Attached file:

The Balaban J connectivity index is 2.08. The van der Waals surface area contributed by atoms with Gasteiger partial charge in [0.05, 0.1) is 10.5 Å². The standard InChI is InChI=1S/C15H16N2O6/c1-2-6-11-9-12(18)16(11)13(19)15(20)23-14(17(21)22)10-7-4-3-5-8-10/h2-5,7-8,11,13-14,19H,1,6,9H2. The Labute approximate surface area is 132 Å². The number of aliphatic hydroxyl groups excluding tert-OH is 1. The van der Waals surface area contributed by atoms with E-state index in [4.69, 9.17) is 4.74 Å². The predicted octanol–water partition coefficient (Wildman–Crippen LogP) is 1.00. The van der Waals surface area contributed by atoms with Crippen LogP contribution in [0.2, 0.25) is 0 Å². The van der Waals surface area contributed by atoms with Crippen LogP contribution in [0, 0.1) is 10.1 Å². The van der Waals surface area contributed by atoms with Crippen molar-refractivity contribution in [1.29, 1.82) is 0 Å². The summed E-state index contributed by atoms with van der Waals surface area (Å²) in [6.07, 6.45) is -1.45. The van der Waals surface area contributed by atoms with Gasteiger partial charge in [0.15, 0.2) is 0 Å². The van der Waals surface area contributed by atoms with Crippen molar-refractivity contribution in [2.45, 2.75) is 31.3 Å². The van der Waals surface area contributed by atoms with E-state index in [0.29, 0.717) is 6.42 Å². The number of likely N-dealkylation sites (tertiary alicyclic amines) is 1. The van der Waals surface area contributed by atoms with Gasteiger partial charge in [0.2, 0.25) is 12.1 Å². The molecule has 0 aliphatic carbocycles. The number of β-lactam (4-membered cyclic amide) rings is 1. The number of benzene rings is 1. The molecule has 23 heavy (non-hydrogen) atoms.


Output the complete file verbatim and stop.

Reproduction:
The Balaban J connectivity index is 2.08. The van der Waals surface area contributed by atoms with Gasteiger partial charge in [0.05, 0.1) is 10.5 Å². The standard InChI is InChI=1S/C15H16N2O6/c1-2-6-11-9-12(18)16(11)13(19)15(20)23-14(17(21)22)10-7-4-3-5-8-10/h2-5,7-8,11,13-14,19H,1,6,9H2. The Labute approximate surface area is 132 Å². The number of aliphatic hydroxyl groups excluding tert-OH is 1. The van der Waals surface area contributed by atoms with E-state index in [4.69, 9.17) is 4.74 Å². The predicted octanol–water partition coefficient (Wildman–Crippen LogP) is 1.00. The van der Waals surface area contributed by atoms with Crippen LogP contribution in [0.2, 0.25) is 0 Å². The van der Waals surface area contributed by atoms with Crippen LogP contribution in [0, 0.1) is 10.1 Å². The van der Waals surface area contributed by atoms with Crippen molar-refractivity contribution in [1.29, 1.82) is 0 Å². The summed E-state index contributed by atoms with van der Waals surface area (Å²) in [6.07, 6.45) is -1.45. The van der Waals surface area contributed by atoms with Gasteiger partial charge in [0.15, 0.2) is 0 Å². The van der Waals surface area contributed by atoms with Crippen molar-refractivity contribution in [2.45, 2.75) is 31.3 Å². The van der Waals surface area contributed by atoms with E-state index in [0.29, 0.717) is 6.42 Å². The number of likely N-dealkylation sites (tertiary alicyclic amines) is 1. The van der Waals surface area contributed by atoms with Gasteiger partial charge in [0.2, 0.25) is 12.1 Å². The molecule has 0 aliphatic carbocycles. The number of β-lactam (4-membered cyclic amide) rings is 1. The number of benzene rings is 1. The molecule has 23 heavy (non-hydrogen) atoms.